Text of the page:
together? on behalf of the nation's mayors i would also like to thank the american beverage foundation for a healthy america and the american beverage association for their sustained partnership and support to improve the health and well-being of our city. finally, mayors, i encourage you all to apply for this award. we will announce the details of the award cycle in early summer. for nearly 40 years, the united states conference of mayors into cities across the country have worked with nationwide retirement solutions side-by-side to coming together helping city employees save for retirement. a platinum partner of the u.s. conference serving the retirement safety needs of city workers. nationwide has a commitment to the public sector market and we are excited to partner with the largest and most innovative company in this industry. as a us-based company nationwide and its employees have a
commitment to its communities to volunteerism and a corporate philanthropy. employees donated time ands dollars to causes and charities including the american red cross, feeding america, nationwide children's hospital and the united way. to tell us more is the program director with nationwide retirement solutions. please join me in welcoming roland. [applause] >> first of all, thank you. i appreciate that introduction. and good afternoon to america's mayors. it's an honor and privilege to stand before you and share a little bit about nationwide. nationwide has been a platinum partner with the united states conference of mayors for 40 years now. we've grown from a small mutual
insurance company one of the largest insurance and financial service companies in the world. our mission has never been clearer. we want to make sure that we provide and protect people, businesses and futures with extraordinary care. through our partnership with the conference of mayors, nationwide offers uniquely designed for 57 be and 4o1k defined contribution retirement plans and cities so that they can keep him so their employees can save for retirement with confidence. we record and keep approximately 37,000 plans and serve more than 2.7 million participants. we manage and administer over $1.2 billion in retirement access, and we partner answers
cities like miami, chicago, baltimore, tampa, las vegas and scottsdale just to name a few. we believe our value driven culture createsur associates committed to serving your employees and the communities in which they live. we are more than a business. nationwide and its employees believe in giving back to the communities that they live in. nationwide employees donated over 14,000 units of blood since 2019 through the american red cross. we've also raised over 3.1 million males through feeding america since 2019 and pledged over $7.7 million to the united way since 2013 and contributed over $120 million to the nationwide children's hospital, through the nationwide foundation since 2026. let me conclude by thanking all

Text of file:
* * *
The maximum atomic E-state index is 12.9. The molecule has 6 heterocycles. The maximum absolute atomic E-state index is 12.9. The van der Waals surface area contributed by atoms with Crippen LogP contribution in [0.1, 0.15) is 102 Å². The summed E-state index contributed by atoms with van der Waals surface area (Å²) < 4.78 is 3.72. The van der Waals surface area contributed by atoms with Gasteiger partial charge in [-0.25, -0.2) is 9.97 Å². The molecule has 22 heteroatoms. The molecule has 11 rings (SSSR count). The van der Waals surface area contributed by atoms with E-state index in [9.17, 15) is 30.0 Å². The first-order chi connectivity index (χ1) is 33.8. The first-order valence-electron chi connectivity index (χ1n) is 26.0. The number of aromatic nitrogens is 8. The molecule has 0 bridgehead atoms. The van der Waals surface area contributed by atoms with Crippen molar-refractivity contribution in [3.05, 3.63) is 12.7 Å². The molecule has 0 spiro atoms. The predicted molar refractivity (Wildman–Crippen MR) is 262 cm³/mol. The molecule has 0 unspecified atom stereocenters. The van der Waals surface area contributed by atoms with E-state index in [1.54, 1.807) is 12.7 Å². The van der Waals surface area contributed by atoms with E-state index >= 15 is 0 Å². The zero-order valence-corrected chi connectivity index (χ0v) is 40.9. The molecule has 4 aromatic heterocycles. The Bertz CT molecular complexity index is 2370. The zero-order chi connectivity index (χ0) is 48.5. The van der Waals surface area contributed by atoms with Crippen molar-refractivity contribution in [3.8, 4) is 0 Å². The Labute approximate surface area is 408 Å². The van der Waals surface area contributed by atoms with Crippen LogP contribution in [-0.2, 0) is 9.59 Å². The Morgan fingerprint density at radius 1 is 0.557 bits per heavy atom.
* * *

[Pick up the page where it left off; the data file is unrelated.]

of you for your partnership. if your city is not a partner, please, let's talk. and remember, nationwide is on your side. [laughter] [applause]e] thank you all very much. enjoy your lunch. ♪♪ you know you have a good ad and you can see the first part and everybody knows the second part. whoever made that up ought to get a raise. i'm especially pleased to introduce the next session of broadband connectivity and digital skills on a pathway towards a more equitable future. nothing can be more timely. at the pandemic reminded all of us about the importance of broadband to our overall economy and to our overall lives. the pandemic also exposed to
some shortcomings, which the new bipartisan infrastructure law seeks to address. we will talk about these with a representative of a longtime partner, comcast corporation. more thane a decade ago, comcat stepped forward long before others to address some of these shortcomings. it's internet essentials programs now in its second decade and serving more than 10 million people has been a model for so many others. and it's been a difference in the cities, in my own and so many others represented here today. i am so pleased to have broderick johnsone with us tod, executive vice president of policy and executive vice execue president of digital equity. he served as a senior official in president obama's administration and currently sits on numerous boards including the board ofor directs of the obama foundation and the black economic alliance. a particularly notable, he
currently serves as the chair of my brother's keepers alliance advisory council. let me ask broderick johnson to please, join me for our discussion. ♪♪ >> my man. >> it's great to see so many friends here. it's been a while. it's been too long but it's great to be here. so closest to the white house again. like the fifth anniversary of my dinner there. >> may be the president will be walking over tomorrow. who knows, you never know. one of the greatest learnings from the pandemic there or areas we cannot get back to normal and we need to lean in to truly